It is widely believed that contemporary science has ruled out divine action in the world. Arguing that theology can and must respond to this challenge, Philip Clayton surveys the available biblical and philosophical resources. Recent work in cosmology, quantum physics, and the brain sciences offers exciting new openings for a theology of divine action. If Christian theism is to make use of these opportunities, says Clayton, it must place a greater stress on divine immanence. In response to this challenge, Clayton defends the doctrine of panentheism, the view that the world is in some sense "within" God although God also transcends the world. God and Contemporary Science offers the first book-length defense of panentheism as a viable option within traditional Christian theology. Clayton first defends a "postfoundationalist" model of theology that is concerned more with the coherence of Christian belief than with rational obligation or proof. He makes the case that the Old and New Testament theologies do not stand opposed to panentheism but actually support it at a number of points. He then outlines the philosophical strengths of a panentheistic view of God's relation to the world and God's activity in the world. The remainder of the book applies this theological position to recent scientific developments: theories of the origin of the universe; quantum mechanics, or the physics of the very small; the debate about miracles; and neuroscientific theories of human thought.
Without God, how can we have hope or make sense of such a broken world?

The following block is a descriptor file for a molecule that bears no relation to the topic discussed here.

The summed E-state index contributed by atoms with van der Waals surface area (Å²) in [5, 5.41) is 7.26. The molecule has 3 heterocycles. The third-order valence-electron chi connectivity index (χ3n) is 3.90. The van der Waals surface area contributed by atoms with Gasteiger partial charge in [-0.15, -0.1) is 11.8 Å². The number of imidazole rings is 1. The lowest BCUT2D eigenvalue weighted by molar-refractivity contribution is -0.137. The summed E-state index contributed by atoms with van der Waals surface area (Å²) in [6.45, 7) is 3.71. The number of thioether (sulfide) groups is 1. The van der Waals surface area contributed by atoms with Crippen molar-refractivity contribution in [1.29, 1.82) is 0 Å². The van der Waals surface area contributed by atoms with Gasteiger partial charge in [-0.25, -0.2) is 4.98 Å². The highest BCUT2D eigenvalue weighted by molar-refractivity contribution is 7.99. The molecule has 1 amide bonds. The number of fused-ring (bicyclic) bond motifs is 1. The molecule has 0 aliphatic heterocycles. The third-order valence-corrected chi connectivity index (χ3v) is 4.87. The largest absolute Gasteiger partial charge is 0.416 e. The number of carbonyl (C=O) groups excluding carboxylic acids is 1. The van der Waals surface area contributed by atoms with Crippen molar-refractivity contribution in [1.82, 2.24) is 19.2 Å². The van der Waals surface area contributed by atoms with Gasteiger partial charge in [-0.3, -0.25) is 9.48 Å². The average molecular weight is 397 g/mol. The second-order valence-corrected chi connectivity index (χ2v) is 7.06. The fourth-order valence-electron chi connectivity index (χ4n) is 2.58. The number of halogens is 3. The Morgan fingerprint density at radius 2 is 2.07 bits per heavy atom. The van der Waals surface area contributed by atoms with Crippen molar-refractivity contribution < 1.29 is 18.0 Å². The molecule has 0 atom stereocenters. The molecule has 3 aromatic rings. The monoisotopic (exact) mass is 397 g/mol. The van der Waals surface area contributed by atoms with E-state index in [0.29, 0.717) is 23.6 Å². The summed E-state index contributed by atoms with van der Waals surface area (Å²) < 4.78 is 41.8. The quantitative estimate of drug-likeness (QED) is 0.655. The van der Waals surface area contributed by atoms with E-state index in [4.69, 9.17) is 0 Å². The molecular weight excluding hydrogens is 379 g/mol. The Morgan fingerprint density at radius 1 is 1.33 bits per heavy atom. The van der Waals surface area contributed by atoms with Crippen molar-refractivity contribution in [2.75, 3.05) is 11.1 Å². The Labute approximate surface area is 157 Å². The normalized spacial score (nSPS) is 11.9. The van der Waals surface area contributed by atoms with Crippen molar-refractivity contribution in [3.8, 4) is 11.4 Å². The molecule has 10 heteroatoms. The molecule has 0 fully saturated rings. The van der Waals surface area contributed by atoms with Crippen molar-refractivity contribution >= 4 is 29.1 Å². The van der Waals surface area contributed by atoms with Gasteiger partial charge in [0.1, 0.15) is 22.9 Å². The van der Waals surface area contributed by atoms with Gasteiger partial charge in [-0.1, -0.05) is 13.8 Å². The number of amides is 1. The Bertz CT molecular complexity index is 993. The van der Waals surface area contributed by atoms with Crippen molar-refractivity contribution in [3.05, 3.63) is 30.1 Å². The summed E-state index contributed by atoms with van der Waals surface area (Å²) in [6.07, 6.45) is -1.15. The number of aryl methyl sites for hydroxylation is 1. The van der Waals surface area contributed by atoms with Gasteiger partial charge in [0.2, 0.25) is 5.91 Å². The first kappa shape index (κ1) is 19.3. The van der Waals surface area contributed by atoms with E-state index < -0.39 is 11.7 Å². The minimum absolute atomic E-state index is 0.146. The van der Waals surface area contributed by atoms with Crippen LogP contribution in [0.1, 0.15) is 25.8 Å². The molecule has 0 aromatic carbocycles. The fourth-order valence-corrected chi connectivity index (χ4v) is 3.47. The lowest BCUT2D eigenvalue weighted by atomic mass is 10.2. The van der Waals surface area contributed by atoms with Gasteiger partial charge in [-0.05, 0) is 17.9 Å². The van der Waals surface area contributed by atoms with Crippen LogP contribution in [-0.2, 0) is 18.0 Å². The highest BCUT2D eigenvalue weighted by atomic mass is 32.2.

Author: Zachary Broom
Publisher: Independently Published
Without God, how can we have hope or make sense of such a broken world? Skeptics believe we don't need God to understand reality, and that science and reason hold the keys to building a better world. Faith is blind, and there is no credible evidence for God's existence--especially the God of the Bible. Science and religious belief are incompatible, and God is no longer relevant to our modern world.By engaging with popular atheists and skeptics, both new and old, as well as many of Christianity's most brilliant writers, pastor and author Zachary Broom writes of how God is just as relevant to understanding the world as He's ever been. Not only is there powerful evidence for God's existence, but without Him, we cannot make sense of human experience.If there is no God, most of what we intuitively believe about reality cannot be trusted, as God is the source of all meaning, rationality, truth, beauty, and goodness. Instead of setting out to "prove" God's existence, Broom carefully and seriously engages skeptic's doubts, relying on philosophy, science, literature, reasoning, and real-life conversations, challenging readers to believe the better worldview--the worldview that best explains reality as we know it.